STEM Enrichment Programs for San Antonio Kids

STEM enrichment activities San Antonio after school weekends

Enriching Lives

After-school or weekend enrichment programs, including STEM enrichment activities, offer children the opportunity to discover new interests, develop new skills, hone existing talents, and learn valuable life lessons. San Antonio is home to plenty of places where children of all ages and backgrounds can explore their world. The best part? Many of the city’s programs are free! In this four-week series, we will showcase activities designed to engage everyone from the preschool Picasso to the high-tech teen and every nature lover, sports enthusiast, and animal activist in-between. Read part two on arts enrichment, part three on outdoor enrichment, and part four on volunteering..

Learning STEMs from Play

Our children live in a high-tech world and learning how to live, work, and play within its structure will be paramount to their future. STEM enrichment programs (Science, Technology, Engineering, and Math) offer children of all ages the opportunity to learn advanced concepts using modalities that get them motivated and keep them interested. Video game programming, LEGO construction, robotics, and simulated space missions are just a few of the ways that STEM programs meet children where they live, teaching them valuable, marketable skills hidden within fun, engaging play. You know, kind of like sneaking veggies into their favorite baked treats.

code ninjas STEM enrichment activities

Codeword FUN

In the global world of technology, coding is the universal language. Teaching children to be fluent in that language through video game design is what Code Ninjas is all about. With a focus on Java Script and C Sharp programming, the program is open year-round to children ages 5–18. Code Ninjas Stone Oak Center Director Tyler Radtke says that for those parents who think their children spend too many hours gaming, Code Ninjas provides an excellent alternative by allowing them to learn through their favorite pastime.

“Here they build games, test them out and play them, but they are also learning how coding affects the different aspects of the game from design to function and animation,” he explains. “It is the best of both worlds.”

Children ages 5–7 are considered Junior Programmers and they follow a structured group format. They begin by learning a concept such as algorithms, defining it, and then experimenting with practical applications. Once they master the skill, they take part in Code Spark, implementing what they have learned into a simple game.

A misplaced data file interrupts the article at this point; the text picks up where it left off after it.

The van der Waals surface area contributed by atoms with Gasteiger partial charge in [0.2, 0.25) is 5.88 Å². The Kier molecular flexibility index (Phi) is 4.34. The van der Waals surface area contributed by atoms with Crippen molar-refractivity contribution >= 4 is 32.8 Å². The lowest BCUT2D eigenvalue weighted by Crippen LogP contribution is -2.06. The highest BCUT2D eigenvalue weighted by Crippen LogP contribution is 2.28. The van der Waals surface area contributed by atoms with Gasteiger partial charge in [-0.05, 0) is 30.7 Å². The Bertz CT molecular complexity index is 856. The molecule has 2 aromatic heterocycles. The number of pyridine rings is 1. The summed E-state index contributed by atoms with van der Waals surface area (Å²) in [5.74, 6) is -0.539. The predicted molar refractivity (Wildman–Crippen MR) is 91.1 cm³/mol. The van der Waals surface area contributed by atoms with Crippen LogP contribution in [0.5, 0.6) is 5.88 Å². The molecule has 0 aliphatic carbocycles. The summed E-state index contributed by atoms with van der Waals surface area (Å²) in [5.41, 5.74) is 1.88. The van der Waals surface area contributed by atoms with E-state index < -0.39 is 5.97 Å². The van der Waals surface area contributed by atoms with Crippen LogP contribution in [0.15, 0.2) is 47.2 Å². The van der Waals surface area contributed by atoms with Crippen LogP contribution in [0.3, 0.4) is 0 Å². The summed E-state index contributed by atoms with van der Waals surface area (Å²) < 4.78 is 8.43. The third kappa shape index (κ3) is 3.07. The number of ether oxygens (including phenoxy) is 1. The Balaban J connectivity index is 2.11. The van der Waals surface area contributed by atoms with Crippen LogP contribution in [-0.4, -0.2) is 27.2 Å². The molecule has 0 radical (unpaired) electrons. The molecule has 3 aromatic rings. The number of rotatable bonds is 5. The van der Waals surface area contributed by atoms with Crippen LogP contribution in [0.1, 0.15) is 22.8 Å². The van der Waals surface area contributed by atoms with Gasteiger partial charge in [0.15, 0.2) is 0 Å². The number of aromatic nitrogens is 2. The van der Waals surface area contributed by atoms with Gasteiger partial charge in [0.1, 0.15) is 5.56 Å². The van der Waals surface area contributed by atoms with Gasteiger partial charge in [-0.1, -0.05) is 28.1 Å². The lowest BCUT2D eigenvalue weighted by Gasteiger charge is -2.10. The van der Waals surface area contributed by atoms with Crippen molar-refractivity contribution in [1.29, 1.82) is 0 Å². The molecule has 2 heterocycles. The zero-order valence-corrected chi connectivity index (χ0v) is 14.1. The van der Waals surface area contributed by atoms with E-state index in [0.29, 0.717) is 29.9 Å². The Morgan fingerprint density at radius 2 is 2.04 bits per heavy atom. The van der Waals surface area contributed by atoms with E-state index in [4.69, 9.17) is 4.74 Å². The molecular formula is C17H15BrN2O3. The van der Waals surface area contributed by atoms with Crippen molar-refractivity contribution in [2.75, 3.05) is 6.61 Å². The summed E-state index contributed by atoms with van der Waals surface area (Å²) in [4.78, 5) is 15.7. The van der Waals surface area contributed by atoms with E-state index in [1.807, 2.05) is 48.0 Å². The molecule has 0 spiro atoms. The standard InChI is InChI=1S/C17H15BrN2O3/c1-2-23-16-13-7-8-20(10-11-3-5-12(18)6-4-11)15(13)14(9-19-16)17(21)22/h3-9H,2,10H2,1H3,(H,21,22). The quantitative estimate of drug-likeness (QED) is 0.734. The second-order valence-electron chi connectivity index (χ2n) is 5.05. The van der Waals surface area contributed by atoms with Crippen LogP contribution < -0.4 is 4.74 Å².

Children ages 8–18 participate in a self-paced, individual program where they progress through the ranks, martial arts style, from a white to black belt, learning different skills and coding languages along the way. Each instructor, known as a Sensei, is ready help guide students through the process. Upon reaching black belt status, the student builds a game from scratch utilizing all the skills and coding techniques he or she has learned.

“Tech is only going to become more integrated into our everyday lives,” predicts Radtke. “By providing kids with an opportunity like gaming, that they enjoy, we are giving them experience and knowledge in a language that could ultimately change their lives.”

For more information on Code Ninjas programs visit Find Code Ninjas center in our region at Stone Oak, Alamo Ranch, Cibolo, Boerne, and New Braunfels.

DoSeum STEM enrichment activities

Learning by DOing

At the DoSeum, San Antonio’s museum for kids, it’s all hands on deck as children explore STEM concepts through interactive structures and programs designed to stimulate little minds.

“Museums like the DoSeum specialize in engaging young learners in STEM, and in foundational skills and concepts fostering literacy and numeracy,” explains Daniel Menelly, CEO. “We contextualize these ‘big ideas’ through hands-on/minds-on learning and creative play. We feel that curiosity and wonder are the powerful first and second gears of learning.”

Immersive story spaces, interesting and accessible design challenges, and thoughtfully engineered climbing structures invite children to problem solve through play while allowing each child to define his or her interests and explore at an individualized pace.

From “Big Days of Play,” to “Family Workshops,” to “Tinkerfest,” and the inventive and always-evolving daily programming, there is something for every child to discover and learn. There is even a “Little Do-ers” pre-school program.

“The variety of options we offer ensure ample opportunities for personalized and self-directed learning,” describes Menelly. “We encourage our young learners to map their own way through the DoSeum’s exhibit halls and yards. In the process of choosing where to play and what to try, we see young learners defining themselves as adventurers and explorers.”